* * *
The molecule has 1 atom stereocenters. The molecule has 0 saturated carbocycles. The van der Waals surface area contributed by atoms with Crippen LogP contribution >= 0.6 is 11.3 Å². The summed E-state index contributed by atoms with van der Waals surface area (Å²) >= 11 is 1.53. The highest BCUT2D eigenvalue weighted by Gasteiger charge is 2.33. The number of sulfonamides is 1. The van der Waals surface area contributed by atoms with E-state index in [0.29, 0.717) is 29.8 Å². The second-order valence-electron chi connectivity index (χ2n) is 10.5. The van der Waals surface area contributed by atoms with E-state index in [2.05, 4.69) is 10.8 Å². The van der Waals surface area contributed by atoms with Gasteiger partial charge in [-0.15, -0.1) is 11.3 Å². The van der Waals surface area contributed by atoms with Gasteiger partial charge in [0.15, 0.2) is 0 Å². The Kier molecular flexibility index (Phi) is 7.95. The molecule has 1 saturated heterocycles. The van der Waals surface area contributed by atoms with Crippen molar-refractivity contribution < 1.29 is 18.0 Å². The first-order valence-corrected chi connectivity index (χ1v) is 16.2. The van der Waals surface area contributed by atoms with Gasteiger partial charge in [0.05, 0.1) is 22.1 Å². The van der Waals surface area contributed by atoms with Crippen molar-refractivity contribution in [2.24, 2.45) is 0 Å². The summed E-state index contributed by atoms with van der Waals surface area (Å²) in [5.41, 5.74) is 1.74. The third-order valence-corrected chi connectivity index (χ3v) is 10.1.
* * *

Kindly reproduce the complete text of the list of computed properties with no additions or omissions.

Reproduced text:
The molecule has 1 atom stereocenters. The molecule has 0 saturated carbocycles. The van der Waals surface area contributed by atoms with Crippen LogP contribution >= 0.6 is 11.3 Å². The summed E-state index contributed by atoms with van der Waals surface area (Å²) >= 11 is 1.53. The highest BCUT2D eigenvalue weighted by Gasteiger charge is 2.33. The number of sulfonamides is 1. The van der Waals surface area contributed by atoms with E-state index in [0.29, 0.717) is 29.8 Å². The second-order valence-electron chi connectivity index (χ2n) is 10.5. The van der Waals surface area contributed by atoms with E-state index in [2.05, 4.69) is 10.8 Å². The van der Waals surface area contributed by atoms with Gasteiger partial charge in [-0.15, -0.1) is 11.3 Å². The van der Waals surface area contributed by atoms with Gasteiger partial charge in [0.15, 0.2) is 0 Å². The Kier molecular flexibility index (Phi) is 7.95. The molecule has 1 saturated heterocycles. The van der Waals surface area contributed by atoms with Crippen molar-refractivity contribution < 1.29 is 18.0 Å². The first-order valence-corrected chi connectivity index (χ1v) is 16.2. The van der Waals surface area contributed by atoms with Gasteiger partial charge in [0.05, 0.1) is 22.1 Å². The van der Waals surface area contributed by atoms with Crippen molar-refractivity contribution in [2.24, 2.45) is 0 Å². The summed E-state index contributed by atoms with van der Waals surface area (Å²) in [5.41, 5.74) is 1.74. The third-order valence-corrected chi connectivity index (χ3v) is 10.1.